For more than a decade, Deborah Roberts has explored constructions of race and gender, as well as popular depictions of Black childhood in the United States. She combines found and manipulated images with hand-drawn and painted areas to create large-scale, emotionally charged paintings that explore the real and the possible forms of representations of Black children. Roberts employs found media to contend with dominant portrayals and narratives of Black youth, narratives that she often subverts through her use of collage. “Wading through my work,” Roberts explains, “you must look through multiple layers, double meanings, and symbols.”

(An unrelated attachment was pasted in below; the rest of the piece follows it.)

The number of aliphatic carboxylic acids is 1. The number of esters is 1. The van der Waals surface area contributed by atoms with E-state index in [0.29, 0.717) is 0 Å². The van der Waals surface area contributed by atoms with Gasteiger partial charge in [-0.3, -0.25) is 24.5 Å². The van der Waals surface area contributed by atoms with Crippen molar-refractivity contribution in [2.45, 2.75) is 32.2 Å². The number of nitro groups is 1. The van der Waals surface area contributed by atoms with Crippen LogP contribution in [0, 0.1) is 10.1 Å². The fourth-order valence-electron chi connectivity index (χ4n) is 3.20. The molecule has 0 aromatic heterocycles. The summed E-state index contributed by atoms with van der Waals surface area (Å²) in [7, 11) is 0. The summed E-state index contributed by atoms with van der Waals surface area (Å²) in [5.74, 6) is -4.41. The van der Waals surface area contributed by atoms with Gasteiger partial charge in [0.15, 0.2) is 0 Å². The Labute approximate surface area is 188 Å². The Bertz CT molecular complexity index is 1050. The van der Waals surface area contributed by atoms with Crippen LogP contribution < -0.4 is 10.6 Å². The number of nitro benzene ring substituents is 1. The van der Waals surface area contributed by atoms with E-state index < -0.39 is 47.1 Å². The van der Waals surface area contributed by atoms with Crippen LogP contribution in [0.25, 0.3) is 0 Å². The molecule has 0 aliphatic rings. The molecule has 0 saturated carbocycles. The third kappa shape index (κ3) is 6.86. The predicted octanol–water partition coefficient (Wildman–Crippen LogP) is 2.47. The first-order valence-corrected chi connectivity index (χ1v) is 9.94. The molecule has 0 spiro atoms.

For many years, Roberts has focused on depicting young Black girls (a decision she connects to her personal experience), producing a body of work that addresses ideas of vulnerability and strength. A signature work by the artist, Becoming, which Roberts has described as a self-portrait, presents a single figure against a white background, her face composed of three black-and-white photographs and the rest of her body and clothing rendered in paint and oil crayon. The girl, appearing somewhat timid, is set off to the right side, knees knocking together, her raised arms crossing over her body. The relationship of the girl to her body, as the title suggests, is in a state of becoming, juxtaposed between the photographic and the painted, the known and the unknown, the girl and the woman. “The girls who populate my work, while subject to societal pressures and projected images, are still unfixed in their identity,” says Roberts. Through the dimensionality of her characters, Roberts critiques the narrow beauty standards and the prevalent and persistent emotional, physical, and sexual stereotyping of Black girls and women. By bringing small moments of Black girlhood to large-scale paintings, Roberts offers an important correction to the history of art and gives visual form to the rich terrain of childhood.